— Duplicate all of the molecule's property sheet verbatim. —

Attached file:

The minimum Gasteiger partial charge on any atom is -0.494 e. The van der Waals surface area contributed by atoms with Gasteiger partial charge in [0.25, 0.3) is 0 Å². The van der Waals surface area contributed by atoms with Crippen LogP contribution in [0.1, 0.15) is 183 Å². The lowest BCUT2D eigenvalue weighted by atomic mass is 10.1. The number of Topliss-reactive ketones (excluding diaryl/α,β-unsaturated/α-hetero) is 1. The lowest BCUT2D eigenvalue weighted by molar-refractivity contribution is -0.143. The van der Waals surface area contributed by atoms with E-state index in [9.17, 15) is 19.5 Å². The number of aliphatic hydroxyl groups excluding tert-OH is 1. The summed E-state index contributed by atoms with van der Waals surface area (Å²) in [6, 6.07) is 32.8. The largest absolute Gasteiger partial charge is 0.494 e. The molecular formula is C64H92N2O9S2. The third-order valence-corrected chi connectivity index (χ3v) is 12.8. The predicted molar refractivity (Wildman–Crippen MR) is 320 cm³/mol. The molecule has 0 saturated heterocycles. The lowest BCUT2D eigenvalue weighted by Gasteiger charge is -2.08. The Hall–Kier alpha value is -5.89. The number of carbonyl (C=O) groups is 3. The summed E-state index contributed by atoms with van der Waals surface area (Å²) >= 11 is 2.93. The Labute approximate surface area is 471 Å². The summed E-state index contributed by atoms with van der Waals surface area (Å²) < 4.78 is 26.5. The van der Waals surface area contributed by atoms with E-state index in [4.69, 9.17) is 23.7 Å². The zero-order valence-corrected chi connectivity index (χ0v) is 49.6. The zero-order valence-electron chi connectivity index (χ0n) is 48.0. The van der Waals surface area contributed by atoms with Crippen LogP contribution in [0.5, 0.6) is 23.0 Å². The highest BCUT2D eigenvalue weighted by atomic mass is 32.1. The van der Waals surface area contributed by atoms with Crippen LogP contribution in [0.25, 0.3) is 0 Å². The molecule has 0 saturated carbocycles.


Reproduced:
The minimum Gasteiger partial charge on any atom is -0.494 e. The van der Waals surface area contributed by atoms with Gasteiger partial charge in [0.25, 0.3) is 0 Å². The van der Waals surface area contributed by atoms with Crippen LogP contribution in [0.1, 0.15) is 183 Å². The lowest BCUT2D eigenvalue weighted by atomic mass is 10.1. The number of Topliss-reactive ketones (excluding diaryl/α,β-unsaturated/α-hetero) is 1. The lowest BCUT2D eigenvalue weighted by molar-refractivity contribution is -0.143. The van der Waals surface area contributed by atoms with E-state index in [9.17, 15) is 19.5 Å². The number of aliphatic hydroxyl groups excluding tert-OH is 1. The summed E-state index contributed by atoms with van der Waals surface area (Å²) in [6, 6.07) is 32.8. The largest absolute Gasteiger partial charge is 0.494 e. The molecular formula is C64H92N2O9S2. The third-order valence-corrected chi connectivity index (χ3v) is 12.8. The predicted molar refractivity (Wildman–Crippen MR) is 320 cm³/mol. The molecule has 0 saturated heterocycles. The lowest BCUT2D eigenvalue weighted by Gasteiger charge is -2.08. The Hall–Kier alpha value is -5.89. The number of carbonyl (C=O) groups is 3. The summed E-state index contributed by atoms with van der Waals surface area (Å²) >= 11 is 2.93. The Labute approximate surface area is 471 Å². The summed E-state index contributed by atoms with van der Waals surface area (Å²) < 4.78 is 26.5. The van der Waals surface area contributed by atoms with E-state index in [4.69, 9.17) is 23.7 Å². The zero-order valence-corrected chi connectivity index (χ0v) is 49.6. The zero-order valence-electron chi connectivity index (χ0n) is 48.0. The van der Waals surface area contributed by atoms with Crippen LogP contribution in [0.5, 0.6) is 23.0 Å². The highest BCUT2D eigenvalue weighted by atomic mass is 32.1. The van der Waals surface area contributed by atoms with Crippen LogP contribution in [0.25, 0.3) is 0 Å². The molecule has 0 saturated carbocycles.